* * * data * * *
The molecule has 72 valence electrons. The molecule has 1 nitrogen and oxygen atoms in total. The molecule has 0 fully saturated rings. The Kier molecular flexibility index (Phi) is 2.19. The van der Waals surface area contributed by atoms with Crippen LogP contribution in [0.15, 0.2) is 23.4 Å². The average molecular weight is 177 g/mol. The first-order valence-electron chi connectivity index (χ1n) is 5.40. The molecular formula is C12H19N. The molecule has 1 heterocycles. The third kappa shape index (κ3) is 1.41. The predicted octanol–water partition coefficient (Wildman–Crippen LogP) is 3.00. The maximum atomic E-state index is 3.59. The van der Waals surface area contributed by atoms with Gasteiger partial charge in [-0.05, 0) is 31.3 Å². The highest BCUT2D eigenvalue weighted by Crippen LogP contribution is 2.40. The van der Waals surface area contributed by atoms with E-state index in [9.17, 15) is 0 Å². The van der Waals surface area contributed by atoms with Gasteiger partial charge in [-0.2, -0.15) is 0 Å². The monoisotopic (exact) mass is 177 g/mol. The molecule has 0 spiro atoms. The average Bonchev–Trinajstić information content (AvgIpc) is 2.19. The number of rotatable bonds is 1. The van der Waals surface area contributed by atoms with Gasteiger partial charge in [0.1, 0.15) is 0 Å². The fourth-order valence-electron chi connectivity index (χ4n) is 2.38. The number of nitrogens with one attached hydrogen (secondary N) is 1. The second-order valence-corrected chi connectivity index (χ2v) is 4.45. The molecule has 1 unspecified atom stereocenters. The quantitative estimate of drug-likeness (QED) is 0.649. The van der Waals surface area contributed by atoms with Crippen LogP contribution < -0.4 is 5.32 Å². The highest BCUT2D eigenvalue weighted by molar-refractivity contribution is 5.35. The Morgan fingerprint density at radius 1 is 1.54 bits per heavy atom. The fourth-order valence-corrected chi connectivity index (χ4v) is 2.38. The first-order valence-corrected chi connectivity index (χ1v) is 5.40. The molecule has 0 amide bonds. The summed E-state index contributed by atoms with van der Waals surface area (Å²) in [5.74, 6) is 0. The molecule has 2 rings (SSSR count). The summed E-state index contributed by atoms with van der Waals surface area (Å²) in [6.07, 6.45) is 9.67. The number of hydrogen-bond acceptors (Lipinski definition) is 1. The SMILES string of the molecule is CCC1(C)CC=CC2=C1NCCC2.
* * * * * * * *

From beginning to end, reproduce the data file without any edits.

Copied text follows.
The molecule has 72 valence electrons. The molecule has 1 nitrogen and oxygen atoms in total. The molecule has 0 fully saturated rings. The Kier molecular flexibility index (Phi) is 2.19. The van der Waals surface area contributed by atoms with Crippen LogP contribution in [0.15, 0.2) is 23.4 Å². The average molecular weight is 177 g/mol. The first-order valence-electron chi connectivity index (χ1n) is 5.40. The molecular formula is C12H19N. The molecule has 1 heterocycles. The third kappa shape index (κ3) is 1.41. The predicted octanol–water partition coefficient (Wildman–Crippen LogP) is 3.00. The maximum atomic E-state index is 3.59. The van der Waals surface area contributed by atoms with Gasteiger partial charge in [-0.05, 0) is 31.3 Å². The highest BCUT2D eigenvalue weighted by Crippen LogP contribution is 2.40. The van der Waals surface area contributed by atoms with E-state index in [9.17, 15) is 0 Å². The van der Waals surface area contributed by atoms with Gasteiger partial charge in [-0.2, -0.15) is 0 Å². The monoisotopic (exact) mass is 177 g/mol. The molecule has 0 spiro atoms. The average Bonchev–Trinajstić information content (AvgIpc) is 2.19. The number of rotatable bonds is 1. The van der Waals surface area contributed by atoms with Gasteiger partial charge in [0.1, 0.15) is 0 Å². The fourth-order valence-electron chi connectivity index (χ4n) is 2.38. The number of nitrogens with one attached hydrogen (secondary N) is 1. The second-order valence-corrected chi connectivity index (χ2v) is 4.45. The molecule has 1 unspecified atom stereocenters. The quantitative estimate of drug-likeness (QED) is 0.649. The van der Waals surface area contributed by atoms with Crippen LogP contribution < -0.4 is 5.32 Å². The highest BCUT2D eigenvalue weighted by molar-refractivity contribution is 5.35. The Morgan fingerprint density at radius 1 is 1.54 bits per heavy atom. The fourth-order valence-corrected chi connectivity index (χ4v) is 2.38. The first-order valence-corrected chi connectivity index (χ1v) is 5.40. The molecule has 0 amide bonds. The summed E-state index contributed by atoms with van der Waals surface area (Å²) in [5.74, 6) is 0. The molecule has 2 rings (SSSR count). The summed E-state index contributed by atoms with van der Waals surface area (Å²) in [6.07, 6.45) is 9.67. The number of hydrogen-bond acceptors (Lipinski definition) is 1. The SMILES string of the molecule is CCC1(C)CC=CC2=C1NCCC2.